The NHS North Central London Integrated Care Board (ICB) is responsible for allocating NHS budget and commissions services. ICBs are a key change in the Health and Care Bill, and have replaced Clinical Commissioning Groups. These changes came into effect on 1 July 2022.
Integrated Care Boards are a statutory NHS organisations responsible for developing a plan for meeting the health needs of the population, managing the NHS budget and arranging for the provision of health services in the ICS area.
NCL ICB will build on existing commitments, programmes and ambitions. The principles informing the work of the ICB are:
- Taking a population health approach: We need to continue to develop the way we plan services to take into account the needs of people and communities, acknowledging the wider determinants of health. This will support tackling health inequalities across and within the communities we serve.
- Evolving how we work with communities: Embedding co-design with partners and communities in planning and designing services, and developing systematic approaches to communications and community engagement.
- Continued focus on boroughs: Partnership working within boroughs is essential to enable the integration of health and care and to ensure provision of joined up, efficient and accessible services for residents.
- Learning as a system: We have learnt a lot as a system throughout both our response to COVID-19 and our efforts to recover. Capturing this learning across primary care, social care, community, mental health and hospital services will guide our next steps for both individual services and system approaches.
- Acting as a system to deliver a sustainable health and care system: Providing high quality services enabled by workforce, finance strategy, estates, digital and data.
The key responsibilities are below.
Developing a Plan
To meet the health needs of the population within their area, having regard to the Partnership’s Strategy. This will include ensuring NHS services and performance are restored following the pandemic, in line with national operational planning requirements, and Long-Term Plan commitments are met.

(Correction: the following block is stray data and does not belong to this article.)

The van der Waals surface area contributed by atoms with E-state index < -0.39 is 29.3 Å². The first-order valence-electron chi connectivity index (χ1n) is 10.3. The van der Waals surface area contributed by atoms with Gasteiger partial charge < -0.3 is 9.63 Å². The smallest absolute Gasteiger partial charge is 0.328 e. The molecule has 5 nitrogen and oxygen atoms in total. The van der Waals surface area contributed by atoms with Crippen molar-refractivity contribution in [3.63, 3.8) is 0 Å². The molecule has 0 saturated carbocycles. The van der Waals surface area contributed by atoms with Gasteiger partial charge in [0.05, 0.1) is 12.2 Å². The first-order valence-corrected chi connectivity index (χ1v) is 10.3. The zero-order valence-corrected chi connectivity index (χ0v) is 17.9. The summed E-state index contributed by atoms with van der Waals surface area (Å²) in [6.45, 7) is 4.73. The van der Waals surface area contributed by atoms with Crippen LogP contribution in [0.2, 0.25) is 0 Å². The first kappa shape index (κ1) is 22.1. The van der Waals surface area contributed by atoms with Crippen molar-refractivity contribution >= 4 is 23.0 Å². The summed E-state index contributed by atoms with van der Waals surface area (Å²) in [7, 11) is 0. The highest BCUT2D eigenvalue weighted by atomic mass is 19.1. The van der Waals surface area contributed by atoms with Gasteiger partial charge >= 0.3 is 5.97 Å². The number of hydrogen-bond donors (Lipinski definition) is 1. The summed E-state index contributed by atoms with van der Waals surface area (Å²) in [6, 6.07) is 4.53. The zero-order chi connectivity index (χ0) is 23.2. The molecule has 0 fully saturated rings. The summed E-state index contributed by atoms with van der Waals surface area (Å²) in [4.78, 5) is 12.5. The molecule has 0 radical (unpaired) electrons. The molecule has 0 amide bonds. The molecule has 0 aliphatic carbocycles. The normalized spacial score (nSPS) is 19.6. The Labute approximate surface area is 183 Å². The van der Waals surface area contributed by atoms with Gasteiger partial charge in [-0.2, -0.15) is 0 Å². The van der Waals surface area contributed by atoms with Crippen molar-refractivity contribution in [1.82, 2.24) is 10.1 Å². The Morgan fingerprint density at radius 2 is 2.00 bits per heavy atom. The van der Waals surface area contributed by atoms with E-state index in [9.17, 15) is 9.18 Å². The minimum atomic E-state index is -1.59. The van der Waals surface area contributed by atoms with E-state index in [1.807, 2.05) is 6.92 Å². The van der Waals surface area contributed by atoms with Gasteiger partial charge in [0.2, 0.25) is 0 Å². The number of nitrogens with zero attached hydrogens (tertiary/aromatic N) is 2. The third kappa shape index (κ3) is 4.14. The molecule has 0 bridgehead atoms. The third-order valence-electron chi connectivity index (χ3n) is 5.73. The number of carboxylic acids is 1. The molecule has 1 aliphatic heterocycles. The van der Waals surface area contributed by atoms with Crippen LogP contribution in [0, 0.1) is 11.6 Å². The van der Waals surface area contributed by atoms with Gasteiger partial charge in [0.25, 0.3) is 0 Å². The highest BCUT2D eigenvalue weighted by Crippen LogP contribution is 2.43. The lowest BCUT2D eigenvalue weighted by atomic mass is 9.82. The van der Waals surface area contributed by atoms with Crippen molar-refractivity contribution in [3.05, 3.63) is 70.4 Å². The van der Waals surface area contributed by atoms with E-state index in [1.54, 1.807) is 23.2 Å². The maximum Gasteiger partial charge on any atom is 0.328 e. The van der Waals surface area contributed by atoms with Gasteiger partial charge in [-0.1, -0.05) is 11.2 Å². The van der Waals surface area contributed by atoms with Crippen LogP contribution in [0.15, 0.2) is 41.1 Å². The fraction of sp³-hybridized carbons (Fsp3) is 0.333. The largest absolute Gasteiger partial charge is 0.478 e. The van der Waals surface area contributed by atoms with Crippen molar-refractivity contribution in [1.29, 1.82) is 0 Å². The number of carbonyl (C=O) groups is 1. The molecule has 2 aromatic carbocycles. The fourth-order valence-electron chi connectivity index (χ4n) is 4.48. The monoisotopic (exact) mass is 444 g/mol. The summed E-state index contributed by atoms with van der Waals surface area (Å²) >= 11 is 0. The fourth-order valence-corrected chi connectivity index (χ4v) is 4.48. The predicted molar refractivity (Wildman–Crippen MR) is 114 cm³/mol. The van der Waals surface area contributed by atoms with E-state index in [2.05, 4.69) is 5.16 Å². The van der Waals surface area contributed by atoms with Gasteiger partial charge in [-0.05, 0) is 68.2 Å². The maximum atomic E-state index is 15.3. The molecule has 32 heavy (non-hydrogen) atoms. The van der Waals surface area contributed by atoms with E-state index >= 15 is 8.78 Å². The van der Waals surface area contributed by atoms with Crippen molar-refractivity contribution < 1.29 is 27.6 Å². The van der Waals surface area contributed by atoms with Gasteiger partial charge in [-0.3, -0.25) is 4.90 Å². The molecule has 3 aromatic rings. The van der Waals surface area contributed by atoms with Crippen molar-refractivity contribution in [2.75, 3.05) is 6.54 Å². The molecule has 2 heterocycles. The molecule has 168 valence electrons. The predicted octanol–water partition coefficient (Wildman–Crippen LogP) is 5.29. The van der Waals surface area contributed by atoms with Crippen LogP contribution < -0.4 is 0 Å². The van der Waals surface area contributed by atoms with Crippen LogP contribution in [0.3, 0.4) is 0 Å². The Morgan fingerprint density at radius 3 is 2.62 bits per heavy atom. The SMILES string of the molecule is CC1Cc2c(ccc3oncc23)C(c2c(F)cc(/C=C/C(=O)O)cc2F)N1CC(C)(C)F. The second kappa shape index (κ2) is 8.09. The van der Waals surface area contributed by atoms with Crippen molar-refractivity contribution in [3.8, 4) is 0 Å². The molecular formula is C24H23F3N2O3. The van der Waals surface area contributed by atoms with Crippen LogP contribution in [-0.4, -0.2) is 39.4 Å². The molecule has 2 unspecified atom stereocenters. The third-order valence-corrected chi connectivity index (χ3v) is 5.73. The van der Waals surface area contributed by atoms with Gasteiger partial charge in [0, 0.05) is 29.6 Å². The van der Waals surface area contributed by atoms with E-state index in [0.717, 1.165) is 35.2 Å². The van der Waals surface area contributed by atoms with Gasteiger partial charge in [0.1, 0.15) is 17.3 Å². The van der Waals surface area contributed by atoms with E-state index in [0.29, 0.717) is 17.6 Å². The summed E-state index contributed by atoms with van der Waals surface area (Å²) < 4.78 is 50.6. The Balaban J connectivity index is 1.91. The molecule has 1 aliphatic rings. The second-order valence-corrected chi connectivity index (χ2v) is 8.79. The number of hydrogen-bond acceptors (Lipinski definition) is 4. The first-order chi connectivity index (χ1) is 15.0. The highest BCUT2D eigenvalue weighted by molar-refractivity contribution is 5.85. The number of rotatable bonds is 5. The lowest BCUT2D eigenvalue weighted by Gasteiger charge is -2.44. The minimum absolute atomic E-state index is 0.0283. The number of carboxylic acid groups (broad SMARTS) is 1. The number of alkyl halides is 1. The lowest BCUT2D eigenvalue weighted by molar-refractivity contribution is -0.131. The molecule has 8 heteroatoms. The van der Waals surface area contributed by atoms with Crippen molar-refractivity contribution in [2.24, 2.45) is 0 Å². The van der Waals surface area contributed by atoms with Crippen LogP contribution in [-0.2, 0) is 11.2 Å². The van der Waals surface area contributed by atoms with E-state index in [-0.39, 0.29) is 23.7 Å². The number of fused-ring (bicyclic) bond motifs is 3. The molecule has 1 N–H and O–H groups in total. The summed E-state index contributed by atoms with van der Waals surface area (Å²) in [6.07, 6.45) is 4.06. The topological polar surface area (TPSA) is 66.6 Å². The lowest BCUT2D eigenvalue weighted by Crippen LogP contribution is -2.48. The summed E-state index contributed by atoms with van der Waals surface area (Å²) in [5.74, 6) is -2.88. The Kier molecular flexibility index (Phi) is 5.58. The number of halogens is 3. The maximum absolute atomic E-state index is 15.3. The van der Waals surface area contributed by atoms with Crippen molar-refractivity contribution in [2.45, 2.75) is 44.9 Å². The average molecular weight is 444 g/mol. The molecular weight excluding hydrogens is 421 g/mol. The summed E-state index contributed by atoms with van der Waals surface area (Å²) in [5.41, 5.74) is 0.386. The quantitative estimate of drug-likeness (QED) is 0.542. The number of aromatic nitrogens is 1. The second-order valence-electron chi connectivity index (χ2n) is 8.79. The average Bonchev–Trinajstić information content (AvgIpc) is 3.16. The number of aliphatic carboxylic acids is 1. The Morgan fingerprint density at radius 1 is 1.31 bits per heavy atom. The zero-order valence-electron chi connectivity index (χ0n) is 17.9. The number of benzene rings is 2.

To deliver the plan across the system, including determining what resources should be available to meet the needs of the population in each place and setting principles for how they should be allocated across services and providers (both revenue and capital). This will require striking the right balance between enabling local decision-making to meet specific needs and securing the benefits of standardisation and scale across larger footprints, especially for more specialist or acute services.
Establishing joint working arrangements
With partners that embed collaboration as the basis for delivery of joint priorities within the plan. The ICS NHS body may choose to commission jointly with local authorities, including the use of powers to make partnership arrangements under section 75 of the 2006 Act and supported through the integrated care strategy, across the whole system; this may happen at place where that is the relevant local authority footprint.
Establishing Governance arrangements
To support collective accountability between partner organisations for whole-system delivery and performance, underpinned by the statutory and contractual accountabilities of individual organisations, to ensure the plan is implemented effectively within a system financial envelope set by NHS England and NHS Improvement.